Since time immemorial, authors have wanted to own various kinds of
exclusive rights in the works they create. Curiously, the rights authors want
to own at any particular point in time tend to reflect the nature of the market
for the works they create. The first exclusive right authors wanted was attribution.
In classical Greece, philosophers accused each other of copying
ideas without attribution. The Roman poet Martial coined the term plagiarius
to criticize other poets for passing off his poems as their own. Even
medieval Irish poets observed plagiarism norms that prohibited copying
without attribution. In all of these cases, authors cared about attribution
because it was essential to their livelihood.
Many people have argued that authors ought to be able to abandon their
copyrights and place their works in the public domain. I agree. Unfortunately,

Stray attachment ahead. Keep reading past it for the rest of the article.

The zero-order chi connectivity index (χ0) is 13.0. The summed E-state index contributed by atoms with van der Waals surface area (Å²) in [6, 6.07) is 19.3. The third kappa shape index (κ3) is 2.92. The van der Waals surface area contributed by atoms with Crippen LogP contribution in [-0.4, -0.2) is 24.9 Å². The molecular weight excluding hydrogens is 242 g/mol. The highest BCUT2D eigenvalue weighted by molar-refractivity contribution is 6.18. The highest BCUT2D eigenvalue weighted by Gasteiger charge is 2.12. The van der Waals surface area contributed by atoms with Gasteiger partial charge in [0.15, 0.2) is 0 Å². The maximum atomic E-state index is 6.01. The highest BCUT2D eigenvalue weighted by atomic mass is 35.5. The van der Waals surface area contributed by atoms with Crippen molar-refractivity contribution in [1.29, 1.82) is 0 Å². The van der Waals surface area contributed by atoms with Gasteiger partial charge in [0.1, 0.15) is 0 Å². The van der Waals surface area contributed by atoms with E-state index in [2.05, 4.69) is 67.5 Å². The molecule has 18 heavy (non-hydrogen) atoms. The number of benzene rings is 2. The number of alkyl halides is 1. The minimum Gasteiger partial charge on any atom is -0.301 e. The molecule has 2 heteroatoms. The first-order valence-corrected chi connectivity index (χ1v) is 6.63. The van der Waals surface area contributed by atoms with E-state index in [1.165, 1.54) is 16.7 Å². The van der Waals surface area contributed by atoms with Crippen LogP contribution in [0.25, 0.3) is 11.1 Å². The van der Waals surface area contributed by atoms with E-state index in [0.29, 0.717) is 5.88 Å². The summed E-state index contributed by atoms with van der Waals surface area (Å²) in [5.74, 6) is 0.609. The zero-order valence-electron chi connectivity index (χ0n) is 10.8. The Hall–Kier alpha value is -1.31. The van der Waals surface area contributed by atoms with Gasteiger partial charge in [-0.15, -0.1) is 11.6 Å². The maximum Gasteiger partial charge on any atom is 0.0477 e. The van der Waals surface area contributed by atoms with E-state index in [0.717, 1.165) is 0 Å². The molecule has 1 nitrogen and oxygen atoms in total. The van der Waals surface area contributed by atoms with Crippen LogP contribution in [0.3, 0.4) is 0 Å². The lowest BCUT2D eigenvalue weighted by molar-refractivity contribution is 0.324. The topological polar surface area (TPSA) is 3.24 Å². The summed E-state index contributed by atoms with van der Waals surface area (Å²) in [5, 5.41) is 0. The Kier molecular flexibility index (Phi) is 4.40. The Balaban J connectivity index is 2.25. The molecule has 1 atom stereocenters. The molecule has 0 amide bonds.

it can be difficult and complicated. Under the Copyright Act, everything
copyrightable is automatically copyrighted, and there is no explicit
mechanism for abandoning copyright. Accordingly, Creative Commons
created the CCO tool, which is intended to help authors place their work in
the public domain, to the extent legally possible. I think authors also ought
to be able to abandon their attribution right and permit plagiarism of their
works. Property is property, whether or not it has economic value. Accordingly,
I provide a couple of CC+ tools intended to help authors abandon
their attribution right.
Frye, Brian L., "A License to Plagiarize" (2021). Law Faculty Scholarly Articles. 743.